First things first: This blood orange compote smells amazing! Second things second: It tastes amazing too! Ruby-red blood oranges are tossed with a honey sweetened syrup which is spiced with cinnamon and cloves and then spooned over a creamy, lemony mascarpone mousse. Is it time for dessert yet?
Blood oranges are one of the most dramatic and colorful winter fruits out there. One I love to buy during these cold and grey months of the year. Now that I have a few great recipes for them, I find I’m buying them more often, which is awesome since they are not only beautiful but also so very tasty. They have a deep, rich, and complex flavor which sets them apart from other oranges.
I personally taste hints of berries and vanilla, how about you?
So far I have a drink – my mellow sweet/tart Blood Orange Bourbon Smash, a salad – my healthy and colorful Winter Citrus Salad with Mixed Greens, and a tart – my easy Puff Pastry Blood Orange Galettes. And now I have a smashing compote!
I honestly can’t say enough good things about the flavor of the blood orange compote. It is amazingly good! I knew I was going to enjoy the mascarpone mousse, since I made it before in my recipe for Balsamic Strawberries, but the blood oranges were a new twist and sometimes recipes don’t work out.
This recipe worked out the first time and made every minute I spent cutting all the orange sections out of their membranes completely worth it.
There are times I do all sorts of tedious, picky work on a recipe, and think ‘really? is that it?’ when I taste it, but happily this was very much not one of those times. In fact it smelled so good that I couldn’t help eating some as I worked. 🙂
And then I took a photo of it! (below) So you can see the blood oranges, and the flecks of cinnamon, and the syrup all mixed up with the creamy mousse. Yum!
A few points about the recipe:
- A small, sharp knife is key for quickly cutting out the orange sections.
- I cut the oranges over a bowl to catch all the juice as I worked. You want to save the juice. It’s flavor! And then I squeezed out the discarded orange membranes as well. More flavor! (And I hated the idea of throwing out the bits of orange which were left behind.)
- You can go for all honey in the syrup if you want. I found the flavor too strong and it took away from the oranges.
- Don’t want to make the mascarpone mousse? The compote is still awesome without it! Put it in dessert cups and top with some whipped cream. Have it over pancakes or waffles. Serve it over ice cream. Or simply eat it with a spoon! It’s all good.
- Making an adult only dessert? Totally add some more orange liqueur to the cooled syrup. 🙂
– Happy Eating, Annemarie
- 4 medium blood oranges
- 1 tbsp granulated sugar
- 1 tbsp honey
- 1 tbsp orange liqueur, such as Grand Marnier
- 1/4 tsp ground cinnamon
- dash of ground cloves
- 1/2 tsp vanilla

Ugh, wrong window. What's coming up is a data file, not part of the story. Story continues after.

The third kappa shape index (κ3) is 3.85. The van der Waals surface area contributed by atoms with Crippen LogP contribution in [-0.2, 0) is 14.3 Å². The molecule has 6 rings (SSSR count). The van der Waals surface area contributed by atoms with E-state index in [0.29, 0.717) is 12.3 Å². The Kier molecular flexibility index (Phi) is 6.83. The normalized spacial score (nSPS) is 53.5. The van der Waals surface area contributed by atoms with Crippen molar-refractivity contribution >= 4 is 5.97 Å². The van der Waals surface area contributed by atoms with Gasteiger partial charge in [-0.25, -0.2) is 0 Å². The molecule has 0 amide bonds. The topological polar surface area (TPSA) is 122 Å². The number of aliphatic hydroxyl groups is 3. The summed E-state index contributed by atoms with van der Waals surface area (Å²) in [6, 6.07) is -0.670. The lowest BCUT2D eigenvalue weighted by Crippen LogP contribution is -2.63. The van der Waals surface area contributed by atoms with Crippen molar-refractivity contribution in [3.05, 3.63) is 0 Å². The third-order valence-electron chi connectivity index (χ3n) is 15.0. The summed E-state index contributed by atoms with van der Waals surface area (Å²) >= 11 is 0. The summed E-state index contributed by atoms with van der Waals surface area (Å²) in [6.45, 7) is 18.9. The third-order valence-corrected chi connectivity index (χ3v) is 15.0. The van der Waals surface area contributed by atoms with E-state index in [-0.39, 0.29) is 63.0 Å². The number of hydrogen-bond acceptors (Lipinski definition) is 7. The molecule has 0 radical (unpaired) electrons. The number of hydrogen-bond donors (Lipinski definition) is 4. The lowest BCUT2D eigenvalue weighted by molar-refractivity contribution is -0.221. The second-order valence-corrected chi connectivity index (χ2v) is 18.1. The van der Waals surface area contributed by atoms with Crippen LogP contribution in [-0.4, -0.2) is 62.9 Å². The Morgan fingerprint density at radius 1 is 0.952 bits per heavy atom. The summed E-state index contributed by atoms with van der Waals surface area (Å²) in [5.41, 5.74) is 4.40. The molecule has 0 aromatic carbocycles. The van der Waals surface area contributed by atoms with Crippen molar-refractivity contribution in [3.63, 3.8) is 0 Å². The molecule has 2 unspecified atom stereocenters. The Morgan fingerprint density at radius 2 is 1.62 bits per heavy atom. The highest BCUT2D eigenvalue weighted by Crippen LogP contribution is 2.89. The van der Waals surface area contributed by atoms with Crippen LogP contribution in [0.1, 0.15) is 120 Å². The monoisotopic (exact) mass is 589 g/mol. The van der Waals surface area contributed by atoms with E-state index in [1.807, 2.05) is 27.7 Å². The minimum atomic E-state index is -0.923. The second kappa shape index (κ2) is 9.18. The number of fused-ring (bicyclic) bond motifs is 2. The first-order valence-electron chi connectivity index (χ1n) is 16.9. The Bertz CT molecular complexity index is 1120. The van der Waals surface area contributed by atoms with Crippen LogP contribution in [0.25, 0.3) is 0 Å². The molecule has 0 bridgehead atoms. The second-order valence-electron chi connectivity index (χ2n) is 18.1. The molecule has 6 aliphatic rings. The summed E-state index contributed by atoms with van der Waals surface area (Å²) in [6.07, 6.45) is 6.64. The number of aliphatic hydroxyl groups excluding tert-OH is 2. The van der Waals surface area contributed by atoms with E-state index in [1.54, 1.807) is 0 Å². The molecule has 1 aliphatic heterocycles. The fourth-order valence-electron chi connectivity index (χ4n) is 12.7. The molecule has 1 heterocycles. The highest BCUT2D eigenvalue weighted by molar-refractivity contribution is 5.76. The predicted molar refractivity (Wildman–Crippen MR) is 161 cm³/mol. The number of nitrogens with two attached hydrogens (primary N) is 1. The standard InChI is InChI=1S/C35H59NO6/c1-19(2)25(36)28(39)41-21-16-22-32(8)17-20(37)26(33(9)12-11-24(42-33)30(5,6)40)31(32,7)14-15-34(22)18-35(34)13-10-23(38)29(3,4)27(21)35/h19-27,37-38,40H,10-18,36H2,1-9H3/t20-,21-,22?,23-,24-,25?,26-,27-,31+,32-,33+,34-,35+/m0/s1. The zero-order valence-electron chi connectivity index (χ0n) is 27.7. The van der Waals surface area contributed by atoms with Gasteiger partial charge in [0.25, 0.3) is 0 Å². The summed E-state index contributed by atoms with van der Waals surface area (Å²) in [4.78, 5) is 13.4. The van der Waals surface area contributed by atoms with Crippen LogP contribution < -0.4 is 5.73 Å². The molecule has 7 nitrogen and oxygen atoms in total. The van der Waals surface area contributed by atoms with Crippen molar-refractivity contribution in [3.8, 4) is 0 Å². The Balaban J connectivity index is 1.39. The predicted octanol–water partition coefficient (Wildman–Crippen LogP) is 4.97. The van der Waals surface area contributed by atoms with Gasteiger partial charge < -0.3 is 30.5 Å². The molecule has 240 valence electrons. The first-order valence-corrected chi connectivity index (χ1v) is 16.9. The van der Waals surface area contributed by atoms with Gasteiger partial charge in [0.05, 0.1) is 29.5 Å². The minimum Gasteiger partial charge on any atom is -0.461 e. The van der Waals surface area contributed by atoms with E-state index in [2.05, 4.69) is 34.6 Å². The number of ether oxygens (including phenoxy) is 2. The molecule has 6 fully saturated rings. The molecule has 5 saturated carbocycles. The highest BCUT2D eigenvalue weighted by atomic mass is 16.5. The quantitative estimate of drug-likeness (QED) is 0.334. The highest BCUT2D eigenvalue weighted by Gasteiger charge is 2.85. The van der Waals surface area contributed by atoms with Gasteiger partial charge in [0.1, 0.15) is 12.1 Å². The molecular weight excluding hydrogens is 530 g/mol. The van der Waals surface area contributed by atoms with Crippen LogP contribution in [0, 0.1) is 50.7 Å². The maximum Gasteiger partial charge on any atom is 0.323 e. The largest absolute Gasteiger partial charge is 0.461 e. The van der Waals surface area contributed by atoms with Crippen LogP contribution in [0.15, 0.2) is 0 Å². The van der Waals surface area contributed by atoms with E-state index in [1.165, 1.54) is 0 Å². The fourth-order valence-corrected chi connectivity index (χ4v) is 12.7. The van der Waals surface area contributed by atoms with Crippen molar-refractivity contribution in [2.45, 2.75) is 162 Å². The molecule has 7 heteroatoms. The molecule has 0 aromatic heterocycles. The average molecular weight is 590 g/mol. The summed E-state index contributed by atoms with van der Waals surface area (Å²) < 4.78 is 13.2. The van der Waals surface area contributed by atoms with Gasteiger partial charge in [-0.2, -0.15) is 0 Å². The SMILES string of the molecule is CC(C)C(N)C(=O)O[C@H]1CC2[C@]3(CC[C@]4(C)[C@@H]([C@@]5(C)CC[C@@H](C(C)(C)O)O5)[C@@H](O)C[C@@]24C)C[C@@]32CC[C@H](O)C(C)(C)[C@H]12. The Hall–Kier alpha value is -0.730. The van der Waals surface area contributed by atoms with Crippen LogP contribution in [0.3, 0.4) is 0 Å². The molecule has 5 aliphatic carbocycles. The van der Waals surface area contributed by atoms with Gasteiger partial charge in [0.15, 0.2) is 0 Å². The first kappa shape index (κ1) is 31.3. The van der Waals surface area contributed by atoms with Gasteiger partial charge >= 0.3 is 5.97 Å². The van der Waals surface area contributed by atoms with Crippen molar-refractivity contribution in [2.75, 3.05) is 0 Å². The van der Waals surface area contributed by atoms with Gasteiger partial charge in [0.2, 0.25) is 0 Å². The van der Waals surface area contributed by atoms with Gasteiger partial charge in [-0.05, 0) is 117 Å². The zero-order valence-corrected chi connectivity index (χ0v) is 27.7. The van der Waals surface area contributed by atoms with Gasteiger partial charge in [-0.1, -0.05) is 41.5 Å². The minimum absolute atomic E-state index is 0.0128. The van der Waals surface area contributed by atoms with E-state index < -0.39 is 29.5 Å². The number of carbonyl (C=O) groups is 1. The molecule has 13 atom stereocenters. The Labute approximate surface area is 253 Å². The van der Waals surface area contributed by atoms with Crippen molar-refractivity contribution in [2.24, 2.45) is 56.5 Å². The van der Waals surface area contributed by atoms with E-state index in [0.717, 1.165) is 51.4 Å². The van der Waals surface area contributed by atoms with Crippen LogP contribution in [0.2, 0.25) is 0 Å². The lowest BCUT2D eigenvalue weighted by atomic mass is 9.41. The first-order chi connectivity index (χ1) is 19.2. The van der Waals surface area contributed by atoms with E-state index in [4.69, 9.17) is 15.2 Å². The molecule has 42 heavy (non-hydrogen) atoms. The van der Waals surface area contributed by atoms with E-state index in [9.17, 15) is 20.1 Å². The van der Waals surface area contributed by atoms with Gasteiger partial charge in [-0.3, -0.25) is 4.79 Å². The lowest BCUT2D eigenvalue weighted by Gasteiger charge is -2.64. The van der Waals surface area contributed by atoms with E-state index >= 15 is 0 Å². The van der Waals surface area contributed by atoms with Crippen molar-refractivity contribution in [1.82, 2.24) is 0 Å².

- 8 oz mascarpone
- 8 oz ricotta, whole milk or part skim
- 3 tbsp lemon curd
- 1 1/2 tbsp lemon juice
- 4 oz heavy cream
- 1 tbsp powdered sugar
Slice the peels off the blood oranges. Then carefully slip the knife down the side of each section, right along the membranes. You want pieces of orange with no membranes on them. Transfer the orange slices to a bowl and pour the collected juice into a measuring cup. Then, take the discarded membranes of the oranges and squeeze them into the measuring cup. Once you have all the juice, add water to fill to the 3/4 cup measure.
In a medium pot or saucier, bring the juice and water, sugar, honey, orange liqueur, cinnamon, and cloves to a boil over high heat. Lower the heat to medium-low and let simmer for 9-10 minutes, or until thick and syrupy. Remove the pan from the heat and add the vanilla. Let cool.
Once the syrup has cooled, add in the orange sections.
Put mascarpone and ricotta in the bowl of a food processor and process until smooth, about 2 minutes, scraping down the sides as needed. Transfer the mascarpone mixture to a bowl. Mix in the lemon curd and lemon juice.
In a medium bowl, beat cream on medium until it's foamy, about 1 minute. Then add the powdered sugar, increase the speed to high, and continue beating until it holds stiff peaks. Fold the whipped cream into the mascarpone mixture until combined.
Refrigerate the mascarpone mousse until needed. The mousse is best eaten within one day of making it.
- Cutting the orange sections out of the membranes is slow going but completely worth it in the final product. I'm moderately quick about it and it takes me 15-20 minutes to get through 4 oranges, but I love how the orange slices melt in my mouth when I'm eating the compote.
- In fact, even with the extra time, you will not go wrong by doubling the compote. It is that good.
- Feel free to make the compote on its own and have it over ice cream, pancakes, sponge cake or simply by itself.
- The compote keeps for up to two days in the fridge. Unless you eat it first.